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The Society of Automotive Engineers

The Society of Automotive Engineers is a professional society with roughly 71,000 members, most of whom are technical professionals in fields related to motion on land, sea, air, or space and about 12,000 of whom are student members. In addition to sponsoring meetings and publications, and developing industry standards, certain of which are well known (e.g. the standards for motor oil, hence designations like SAE-30), the SAE is engaged in educational activities at all levels. The World in Motion and World in Motion II programs are the formal educational programs of the society directed at the pre-high-school grades.

The SAE was founded in 1905 by several members in the newly emerging automotive industry including Henry Ford. With the development of airplanes, the SAE's focus expanded to include airborne as well as land vehicles, so that others of its early members included the Wright brothers. The involvement with sea and space came later.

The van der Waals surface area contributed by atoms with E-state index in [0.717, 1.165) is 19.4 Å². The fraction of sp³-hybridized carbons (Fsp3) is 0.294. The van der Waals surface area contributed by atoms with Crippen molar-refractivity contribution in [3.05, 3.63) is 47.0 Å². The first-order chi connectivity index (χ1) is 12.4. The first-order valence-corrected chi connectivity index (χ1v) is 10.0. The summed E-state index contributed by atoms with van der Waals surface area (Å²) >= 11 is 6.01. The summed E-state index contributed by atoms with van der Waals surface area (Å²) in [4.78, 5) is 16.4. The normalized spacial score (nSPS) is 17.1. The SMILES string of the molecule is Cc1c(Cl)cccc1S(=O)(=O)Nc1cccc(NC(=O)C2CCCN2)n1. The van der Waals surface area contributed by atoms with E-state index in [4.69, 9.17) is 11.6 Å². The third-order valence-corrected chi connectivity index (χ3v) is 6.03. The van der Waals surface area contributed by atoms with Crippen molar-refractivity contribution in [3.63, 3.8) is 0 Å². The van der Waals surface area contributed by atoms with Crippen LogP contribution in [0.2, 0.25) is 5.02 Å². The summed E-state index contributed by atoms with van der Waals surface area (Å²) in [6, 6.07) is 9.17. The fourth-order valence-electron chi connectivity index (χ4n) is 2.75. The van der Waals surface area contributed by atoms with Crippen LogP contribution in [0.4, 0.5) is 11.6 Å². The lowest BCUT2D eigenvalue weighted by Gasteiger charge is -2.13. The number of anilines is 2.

The SAE has 55 local sections in North America through which it carries on many of its outreach activities. It is the local sections that often act as brokers in forming partnerships among teachers, school administrators, and businesses or other organizations, and in promoting the involvement of its members with A World in Motion or A World in Motion II in the schools. The section officers are trained by SAE staff to enable them to promote the programs, distribute the materials, and guide other engineers through the volunteer process.

The SAE has also created the SAE Foundation to which industries and individuals contribute and which supports activities such as these programs.

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